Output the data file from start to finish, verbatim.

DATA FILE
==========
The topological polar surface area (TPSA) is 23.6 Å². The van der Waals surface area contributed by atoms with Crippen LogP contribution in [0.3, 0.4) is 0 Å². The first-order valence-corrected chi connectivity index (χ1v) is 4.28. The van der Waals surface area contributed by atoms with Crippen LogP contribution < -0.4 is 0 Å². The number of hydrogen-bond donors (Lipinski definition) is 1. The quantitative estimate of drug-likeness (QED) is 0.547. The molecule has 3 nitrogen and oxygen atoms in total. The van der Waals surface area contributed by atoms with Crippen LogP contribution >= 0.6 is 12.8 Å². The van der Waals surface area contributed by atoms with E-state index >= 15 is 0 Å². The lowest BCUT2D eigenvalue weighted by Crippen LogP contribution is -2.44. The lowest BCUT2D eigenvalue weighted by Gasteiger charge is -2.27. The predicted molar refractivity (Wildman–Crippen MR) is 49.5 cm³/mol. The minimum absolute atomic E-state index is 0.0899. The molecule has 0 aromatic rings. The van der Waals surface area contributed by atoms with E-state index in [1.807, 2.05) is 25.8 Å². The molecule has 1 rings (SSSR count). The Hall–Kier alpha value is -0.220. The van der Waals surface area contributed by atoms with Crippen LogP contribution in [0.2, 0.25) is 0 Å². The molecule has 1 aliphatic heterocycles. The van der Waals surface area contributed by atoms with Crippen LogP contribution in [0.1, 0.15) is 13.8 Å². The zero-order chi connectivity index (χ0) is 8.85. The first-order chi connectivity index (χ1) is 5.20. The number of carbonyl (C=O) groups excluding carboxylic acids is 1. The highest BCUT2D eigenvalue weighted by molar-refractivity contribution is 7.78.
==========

The topological polar surface area (TPSA) is 23.6 Å². The van der Waals surface area contributed by atoms with Crippen LogP contribution in [0.3, 0.4) is 0 Å². The first-order valence-corrected chi connectivity index (χ1v) is 4.28. The van der Waals surface area contributed by atoms with Crippen LogP contribution < -0.4 is 0 Å². The number of hydrogen-bond donors (Lipinski definition) is 1. The quantitative estimate of drug-likeness (QED) is 0.547. The molecule has 3 nitrogen and oxygen atoms in total. The van der Waals surface area contributed by atoms with Crippen LogP contribution >= 0.6 is 12.8 Å². The van der Waals surface area contributed by atoms with E-state index >= 15 is 0 Å². The lowest BCUT2D eigenvalue weighted by Crippen LogP contribution is -2.44. The lowest BCUT2D eigenvalue weighted by Gasteiger charge is -2.27. The predicted molar refractivity (Wildman–Crippen MR) is 49.5 cm³/mol. The minimum absolute atomic E-state index is 0.0899. The molecule has 0 aromatic rings. The van der Waals surface area contributed by atoms with E-state index in [1.807, 2.05) is 25.8 Å². The molecule has 1 rings (SSSR count). The Hall–Kier alpha value is -0.220. The van der Waals surface area contributed by atoms with Crippen LogP contribution in [0.2, 0.25) is 0 Å². The molecule has 1 aliphatic heterocycles. The van der Waals surface area contributed by atoms with Crippen LogP contribution in [0.1, 0.15) is 13.8 Å². The zero-order chi connectivity index (χ0) is 8.85. The first-order chi connectivity index (χ1) is 5.20. The number of carbonyl (C=O) groups excluding carboxylic acids is 1. The highest BCUT2D eigenvalue weighted by molar-refractivity contribution is 7.78.